Tuesday, 26 October 2010
Well, the 500AW is a veritable tardis. I nearly got lost in there and had to send up an emergency flare. I could, if I wanted, get my 300mm 2.8 inside and still have room for enough shorter glass and two bodies and two flashguns. Most backpacks are designed to house at least one body with a lens attached and the 500AW is no exception. Since I had a costly adventure when a helicopter baggage handler crammed my pack into the hold and sheered the 70-200 lens off the body with the lens mount still attached, I choose to keep body and glass apart until I want to introduce them to each other. So, with the added depth that the 500AW offers, I found I could stow two guns, and three (count em) Pocket Wizard Multimaxes into the upper space obviously shaped to take a camera body. The bodies I stashed on the sides , along with the wide zooms and the long zoom down the centre.
I’m not a tripod kinda guy so I’m not going to carp on about the concealed tripod cup and the straps on the front of the pack. Rather, I want to talk about the mesh side pockets and the cinch straps above them which allowed me to store a lightstand in each and pull down the straps to makes everything stable: important when stumbling and bimbling down a muddy mountain side which is more than often the case. The pockets are big enough to still allow some space to stow overtrousers or a small bottle of water with the stands in place. This is a Very Important Thing. Do not underestimate the need for water and dry trousers.
The usual organizing pockets sit inside the front compartment for pens, phone, keyflash, cables etc. But it must be said that the pocket is easily large enough to store a netbook or an iPad,. On this particular shoot I threw, figuratively speaking like, a Rayflash ring light. It would also easily swallow a good size waterproof jacket or fleece. Did I say keeping dry was important? Oh yeah, anyway fully loaded the Flipside 500AW is no featherweight and this is where the harness steps up like you have David Haye (insert name of your favourite heavyweight here) fighting in your corner. The load sits well up the torso and with the sternum straps tightened down, the pack is easily to transport. Super comfy. Super important to my health. There is a large carrying handle on the top of the unit that makes small shifts around, like from car boot to floor to speedy boarding queue to overhead locker that much easier.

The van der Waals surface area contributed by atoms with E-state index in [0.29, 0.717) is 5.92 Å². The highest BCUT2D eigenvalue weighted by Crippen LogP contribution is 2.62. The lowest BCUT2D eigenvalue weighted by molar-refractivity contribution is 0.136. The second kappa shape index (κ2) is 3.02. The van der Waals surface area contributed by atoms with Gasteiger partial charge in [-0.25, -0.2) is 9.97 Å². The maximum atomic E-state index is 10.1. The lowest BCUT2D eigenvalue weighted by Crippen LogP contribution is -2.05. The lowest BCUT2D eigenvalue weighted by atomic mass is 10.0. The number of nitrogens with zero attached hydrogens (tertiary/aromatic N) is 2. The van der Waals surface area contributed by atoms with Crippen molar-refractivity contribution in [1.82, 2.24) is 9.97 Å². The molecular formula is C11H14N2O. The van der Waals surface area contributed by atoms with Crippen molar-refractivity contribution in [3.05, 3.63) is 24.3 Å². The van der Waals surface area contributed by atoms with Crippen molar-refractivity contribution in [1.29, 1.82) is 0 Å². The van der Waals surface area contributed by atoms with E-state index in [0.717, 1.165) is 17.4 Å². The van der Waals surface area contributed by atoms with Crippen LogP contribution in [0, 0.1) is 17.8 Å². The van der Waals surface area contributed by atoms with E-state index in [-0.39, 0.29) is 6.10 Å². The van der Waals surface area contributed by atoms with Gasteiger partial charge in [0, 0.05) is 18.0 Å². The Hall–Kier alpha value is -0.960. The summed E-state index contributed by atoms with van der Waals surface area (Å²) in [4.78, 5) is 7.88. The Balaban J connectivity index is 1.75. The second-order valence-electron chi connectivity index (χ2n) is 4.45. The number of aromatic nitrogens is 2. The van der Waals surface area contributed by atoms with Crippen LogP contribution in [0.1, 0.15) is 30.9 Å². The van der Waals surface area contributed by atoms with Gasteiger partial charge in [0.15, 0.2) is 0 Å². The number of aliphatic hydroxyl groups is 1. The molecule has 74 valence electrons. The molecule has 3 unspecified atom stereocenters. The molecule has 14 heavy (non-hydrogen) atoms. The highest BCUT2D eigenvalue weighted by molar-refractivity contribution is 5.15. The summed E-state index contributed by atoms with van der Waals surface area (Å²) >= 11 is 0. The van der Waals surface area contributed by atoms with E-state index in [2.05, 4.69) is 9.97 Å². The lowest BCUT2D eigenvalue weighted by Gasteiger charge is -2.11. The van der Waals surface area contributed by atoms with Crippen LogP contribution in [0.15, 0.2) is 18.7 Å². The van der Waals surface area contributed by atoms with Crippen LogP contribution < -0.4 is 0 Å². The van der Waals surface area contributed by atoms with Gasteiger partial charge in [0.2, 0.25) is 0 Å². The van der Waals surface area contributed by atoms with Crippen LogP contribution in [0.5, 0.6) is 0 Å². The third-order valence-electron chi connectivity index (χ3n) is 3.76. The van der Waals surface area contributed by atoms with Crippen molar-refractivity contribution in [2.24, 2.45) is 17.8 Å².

And lastly, why Flipside? Because entry to the pack’s contents is through the back of the unit i.e the part that sits against the wearers back. This means your cloths stay relatively clean and dry when you dump the pack down in mud or snow. If I were to add one thing, or change really, to this already great item is would be coloured ends to the main compartment zippers. Blue or red, something that can be easily spotted and grabbed when in a rush. Perhaps glow in the dark? The black ones tend to hide beneath the hip belt or inside the zip covers– or maybe it’s just me? (yes,get your eyes tested. Ed)
Oh, and why just the one snap? (I think we can safely call it that) Because this was taken at the end of day long and complex shoot in the Lake District when it rained stair rods and never stopped. Of course, because I had waterproofs (did I mention that?) I was dry but my cameras were less than enamoured with the conditions and I decided to put them away for good once the last frame was captured. Promise to do better next time, honest.